Judge tosses Trump suit over New York tax returns, rejects conspiracy claim

Judge Carl Nichols of the U.S. District Court for the District of Columbia ruled that his court was not the proper jurisdiction to hear the case.
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President Donald Trump arrives for a Veterans Day event in New York on Nov. 11, 2019.Brendan Smialowski / AFP - Getty Images

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By Allan Smith

A federal judge on Monday dismissed President Donald Trump's lawsuit to prevent the House Ways and Means Committee from utilizing a recently passed New York law providing the panel an avenue to pursue his state tax returns.

Judge Carl Nichols of the U.S. District Court for the District of Columbia ruled that his court was not the proper jurisdiction to sue the New York officials named in the lawsuit, leaving open the option that Trump do so in New York.

In his lawsuit, Trump sued to preemptively block the House Ways and Means Committee from requesting the returns, New York Attorney General Letitia James from enforcing the law, and to stop the New York Department of Taxation from furnishing the documents. Trump argued his lawsuit was necessary to prevent his state returns from being disclosed to Congress before a court could hear his opposition.

The House Ways and Means Committee, chaired by Rep. Richard Neal, D-Mass., has not requested Trump's state returns through the new New York law.

"Based on the current allegations, Mr. Trump has not met his burden of establishing personal jurisdiction over either of the New York Defendants," Nichols, a Trump appointee, wrote. "The Court therefore need not reach the question of proper venue. Accordingly, the New York Defendants’ Motion to Dismiss is granted, and Mr. Trump’s Amended Complaint is dismissed without prejudice as to them."

Nichols also ruled that Trump did not sufficiently establish a conspiracy between the House Ways and Means Committee and the New York defendants, which would have strengthened his case for the lawsuit to be heard in Washington. Trump had argued that New York officials were "co-conspirators" with Democrats in Washington, and thus the Washington court had jurisdiction.

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"But nowhere in his Amended Complaint does Mr. Trump allege the existence of a conspiracy; in fact, the word 'conspiracy' does not even appear in his pleadings," Nichols wrote.

Soon after, Trump's personal attorney Jay Sekulow said the president's lawyers "are reviewing the opinion."

"The case against the Ways and Means Committee proceeds in federal court," he added in a statement.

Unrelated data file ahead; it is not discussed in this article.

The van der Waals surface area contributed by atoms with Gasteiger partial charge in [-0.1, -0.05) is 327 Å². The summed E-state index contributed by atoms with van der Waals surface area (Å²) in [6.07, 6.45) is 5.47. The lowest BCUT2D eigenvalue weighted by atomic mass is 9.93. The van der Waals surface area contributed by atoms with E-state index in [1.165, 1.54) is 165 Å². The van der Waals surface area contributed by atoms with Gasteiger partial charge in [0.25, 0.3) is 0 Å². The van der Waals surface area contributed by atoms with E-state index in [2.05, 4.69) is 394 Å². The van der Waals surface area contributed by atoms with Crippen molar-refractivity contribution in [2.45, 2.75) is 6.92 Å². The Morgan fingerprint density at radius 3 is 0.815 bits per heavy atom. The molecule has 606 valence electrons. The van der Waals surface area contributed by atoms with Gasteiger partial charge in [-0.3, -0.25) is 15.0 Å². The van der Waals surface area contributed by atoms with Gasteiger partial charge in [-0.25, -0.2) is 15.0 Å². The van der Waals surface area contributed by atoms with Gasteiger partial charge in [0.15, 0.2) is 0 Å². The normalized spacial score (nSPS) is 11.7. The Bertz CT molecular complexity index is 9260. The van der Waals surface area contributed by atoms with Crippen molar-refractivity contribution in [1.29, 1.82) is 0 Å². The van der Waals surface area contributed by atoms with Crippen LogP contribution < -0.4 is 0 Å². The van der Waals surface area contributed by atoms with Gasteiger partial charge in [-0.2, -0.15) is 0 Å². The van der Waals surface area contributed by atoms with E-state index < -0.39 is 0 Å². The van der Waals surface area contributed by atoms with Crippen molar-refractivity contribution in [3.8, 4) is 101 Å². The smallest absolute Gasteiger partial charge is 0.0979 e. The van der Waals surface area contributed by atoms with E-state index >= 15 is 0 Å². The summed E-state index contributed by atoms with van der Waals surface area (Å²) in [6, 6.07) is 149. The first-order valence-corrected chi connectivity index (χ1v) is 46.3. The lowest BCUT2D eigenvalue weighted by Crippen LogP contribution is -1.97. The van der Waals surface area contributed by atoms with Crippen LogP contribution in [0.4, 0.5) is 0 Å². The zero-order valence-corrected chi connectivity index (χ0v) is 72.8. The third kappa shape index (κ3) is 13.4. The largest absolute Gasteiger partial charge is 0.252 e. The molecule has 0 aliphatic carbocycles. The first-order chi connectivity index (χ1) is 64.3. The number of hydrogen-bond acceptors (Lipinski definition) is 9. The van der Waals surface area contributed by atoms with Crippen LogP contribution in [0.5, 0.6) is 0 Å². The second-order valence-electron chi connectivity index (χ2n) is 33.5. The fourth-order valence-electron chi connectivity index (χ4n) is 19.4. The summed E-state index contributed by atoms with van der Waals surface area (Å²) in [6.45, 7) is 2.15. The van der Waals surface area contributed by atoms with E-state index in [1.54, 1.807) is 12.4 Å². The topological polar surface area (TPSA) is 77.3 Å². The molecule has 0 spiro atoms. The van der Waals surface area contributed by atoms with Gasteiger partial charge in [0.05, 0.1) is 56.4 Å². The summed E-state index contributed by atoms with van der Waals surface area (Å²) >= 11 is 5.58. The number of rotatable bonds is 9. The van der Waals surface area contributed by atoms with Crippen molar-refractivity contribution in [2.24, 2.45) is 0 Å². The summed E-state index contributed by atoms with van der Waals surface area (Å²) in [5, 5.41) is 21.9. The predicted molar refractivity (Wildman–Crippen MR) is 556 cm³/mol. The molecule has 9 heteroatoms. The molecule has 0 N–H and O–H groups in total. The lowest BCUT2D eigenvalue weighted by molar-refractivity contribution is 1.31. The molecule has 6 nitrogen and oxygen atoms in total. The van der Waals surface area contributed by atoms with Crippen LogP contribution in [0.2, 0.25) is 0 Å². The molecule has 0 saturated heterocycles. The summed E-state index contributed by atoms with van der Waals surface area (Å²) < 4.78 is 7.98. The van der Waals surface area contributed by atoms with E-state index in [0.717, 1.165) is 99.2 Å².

James said in a statement that her office is "pleased with the court's conclusion."

"We have never doubted that this law was legal, which is why we vigorously defended it from the start and will continue to do so," she said.

In his lawsuit, Trump's attorneys argued that the state law was simply an effort to get information about his personal finances to embarrass him politically. It asked the court to provide a declaratory judgment that the House Ways and Means Committee "lacks a legitimate legislative purpose for obtaining the President's state tax information."

The New York law, called the TRUST Act, was signed into law in July and allows the chairmen of three congressional tax-related committees — the House Ways and Means Committee, Senate Finance Committee and Joint Committee on Taxation — to request the state returns of public officials only after efforts to gain access to federal tax filings through the Treasury Department have failed. Neal is the only Democrat who can use the law, which was written broadly and makes it easier for New York to turn over the state tax returns of certain public officials to Congress.

"The dismissal of the President’s frivolous lawsuit against the New York TRUST Act moves us closer to finding what it is he has fought so hard to hide from the public," Democratic New York Assemblyman David Buchwald, who sponsored the legislation, said in a statement.

The legislation states that any "legitimate task" of Congress is a valid reason to make the request, should efforts to obtain the returns at the federal level be stonewalled by the Treasury Department. New York state tax filings are not identical to the federal returns, but contain much of the same information.

Neal's committee is tied up in separate legislation over Trump's tax returns with the Treasury Department, which has refused to provide Trump's federal returns to the panel. Neal sued the IRS and the Treasury Department over the returns citing a section of tax law that states the Treasury secretary "shall furnish" to congressional tax committees "any return or return information" request by its chairman.

The stated purpose of Neal's request is to review the IRS process for auditing presidential returns.

When asked about the New York law in June, Neal said utilizing it could harm his case involving Trump's federal returns. In July, Neal said House counsel was "reviewing" the New York law and had "some legitimate concerns" regarding it.

Trump is engaged in several legal battles across the country to keep his tax returns private. Last week, a federal appeals court ruled in a separate case that his returns must be turned over to Manhattan District Attorney Cyrus Vance, who had subpoenaed the documents from Trump's accounting firm as part of an investigation into the pre-election payoffs to two women who alleged affairs with Trump. Trump is appealing that decision to the Supreme Court.

Trump broke with four decades of tradition when he refused to release his returns during his presidential bid, citing an IRS audit — one he now undergoes annually as president. However, such an audit would not preclude him from releasing the returns, which he did pledge to make public during his 2016 run.

Hallie Jackson and Charlie Gile contributed.